Will the scorching Indian summer provide respite from COVID-19?
Despite its ferocity, an Indian summer is a much anticipated time of the year. It marks the beach holiday season, an end to an arduous wait for mangoes and a time to build up our stash of pickles and papads. However, this year’s anticipation for summer is more in the hope that the scorching heat might lull SARS-CoV-2 infections and bring back a semblance of normalcy to our lives.
This premonition stems from the fact that some viral diseases are seasonal in nature. For example, the influenza virus that causes flu is well known to withstand cool and dry conditions, which is why flu cases are widespread during winter months. Similarly, past outbreaks caused by the coronavirus family of viruses were also seasonal.
To predict whether SARS-CoV-2 infection might oscillate with seasons, scientists are trying to understand the environmental conditions where SARS-CoV-2 performs at its best.
In a study published in The Lancet, researchers show that the SARS-CoV-2 is unstable at higher temperatures. The viral particles were kept in a liquid formula known as virus transport medium at 5 different temperatures ranging from 4°C to 70°C. They then tested its infectivity index at various times from 5 minutes to up to 14 days. They found that at the coldest temperature of 4°C (the temperature inside of your fridge), the virus was stable for as long as two weeks. At more realistic environmental temperatures such as 22°C, the virus was infectious for up to a week. When tested at human body temperature of 37°C, the virulence of SARS-CoV-2 was quenched after one day. However, the virus lost its infectious capability within a matter of minutes at higher temperatures of 56°C and 70°C, indicating that it succumbs to heat.
Many other variables such as humidity, the kind of material that the virus rests upon (other than droplets) and the disinfectants used to clean such surfaces confound the stability of the virus. For instance, the same study found that infectious viral particles could be recovered from masks, banknotes, smooth surfaces such as plastic and stainless steel even after 2 days. On the bright side, household disinfectants could effectively destabilize them within minutes. Thus, soaking cloth masks in hot water for a minimum of 5 minutes and cleaning surfaces with disinfectants such as household bleach (5%) may be able to wipe out most of the virus.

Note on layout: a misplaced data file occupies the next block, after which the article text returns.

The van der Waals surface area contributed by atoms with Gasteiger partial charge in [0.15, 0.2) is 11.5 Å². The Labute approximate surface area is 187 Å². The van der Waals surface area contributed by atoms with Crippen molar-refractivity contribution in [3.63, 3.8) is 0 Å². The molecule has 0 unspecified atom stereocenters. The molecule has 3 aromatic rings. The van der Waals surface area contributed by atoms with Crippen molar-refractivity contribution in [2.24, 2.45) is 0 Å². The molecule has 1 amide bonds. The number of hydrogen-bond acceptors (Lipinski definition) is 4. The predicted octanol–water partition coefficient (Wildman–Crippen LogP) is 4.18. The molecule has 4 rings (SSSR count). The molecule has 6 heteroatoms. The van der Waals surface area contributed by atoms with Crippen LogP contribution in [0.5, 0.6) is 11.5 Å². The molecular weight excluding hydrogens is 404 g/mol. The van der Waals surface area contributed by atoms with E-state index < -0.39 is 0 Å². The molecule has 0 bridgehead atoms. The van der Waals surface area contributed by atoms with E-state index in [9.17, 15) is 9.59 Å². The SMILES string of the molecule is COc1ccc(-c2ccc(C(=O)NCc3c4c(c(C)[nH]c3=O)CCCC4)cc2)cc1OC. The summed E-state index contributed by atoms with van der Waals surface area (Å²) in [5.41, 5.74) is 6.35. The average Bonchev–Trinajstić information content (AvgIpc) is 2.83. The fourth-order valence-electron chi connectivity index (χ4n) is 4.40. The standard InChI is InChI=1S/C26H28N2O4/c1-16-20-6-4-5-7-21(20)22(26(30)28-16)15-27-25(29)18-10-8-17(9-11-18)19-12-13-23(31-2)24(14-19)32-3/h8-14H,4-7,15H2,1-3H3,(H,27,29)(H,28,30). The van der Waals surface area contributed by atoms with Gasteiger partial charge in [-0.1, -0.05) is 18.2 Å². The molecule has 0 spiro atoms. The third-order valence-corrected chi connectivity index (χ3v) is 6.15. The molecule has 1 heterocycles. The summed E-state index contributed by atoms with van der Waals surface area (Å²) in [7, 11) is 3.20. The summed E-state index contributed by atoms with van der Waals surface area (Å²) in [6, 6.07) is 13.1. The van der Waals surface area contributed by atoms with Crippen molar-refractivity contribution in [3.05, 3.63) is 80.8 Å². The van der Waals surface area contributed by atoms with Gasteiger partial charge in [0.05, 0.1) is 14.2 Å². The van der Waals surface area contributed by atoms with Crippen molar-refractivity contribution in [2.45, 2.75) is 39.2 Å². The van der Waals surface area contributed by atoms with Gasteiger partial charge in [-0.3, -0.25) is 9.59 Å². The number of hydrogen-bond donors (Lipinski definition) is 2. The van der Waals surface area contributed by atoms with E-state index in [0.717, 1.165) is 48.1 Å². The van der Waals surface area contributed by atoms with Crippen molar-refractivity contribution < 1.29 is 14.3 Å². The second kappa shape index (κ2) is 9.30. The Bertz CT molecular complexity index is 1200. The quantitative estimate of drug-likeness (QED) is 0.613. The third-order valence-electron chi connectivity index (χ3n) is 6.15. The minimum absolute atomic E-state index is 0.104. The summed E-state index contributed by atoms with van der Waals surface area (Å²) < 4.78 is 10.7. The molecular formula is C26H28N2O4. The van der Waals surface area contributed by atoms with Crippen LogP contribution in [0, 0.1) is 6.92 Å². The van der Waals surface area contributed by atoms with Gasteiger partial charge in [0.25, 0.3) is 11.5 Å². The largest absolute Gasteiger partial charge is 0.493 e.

The findings in the paper indicate that SARS-CoV-2 has some temperature sweet spots when maintained in the viral medium. But high temperatures and proper use of disinfectants could be its Achilles’ heel.
Importantly, one must remember that these observations have come from controlled laboratory conditions. Things can be quite different in a dynamic real life scenario. Hence, it would be oversimplified and imprudent to extrapolate from such a study. For instance, a lion’s share of the virus exists and replicates in the human body. Thus, it would remain rather unruffled to changes in environmental temperatures. Also, epidemiologists’ opinion on the seasonality of SARS-CoV-2 is factious. Some studies conclude that higher temperatures decrease the rate of disease transmission. Others feel that such hope is rather futile. In fact, one of the arguments is that even if SARS-CoV-2 were to follow a seasonal trend like its infectious cousins, it may only be mellowed in the northern hemisphere, but could well be making its rounds down under.
While we wait and watch what the next sweltering months have to offer, a vaccine or a drug is our best armour.
Preethi Ravi is a researcher turned science communicator. She completed her PhD in Neurogenetics from the National Centre for Biological Sciences, Bangalore. She is currently a freelance popular science writer, braiding her appetite for science and passion for writing. Twitter: @catchpreethir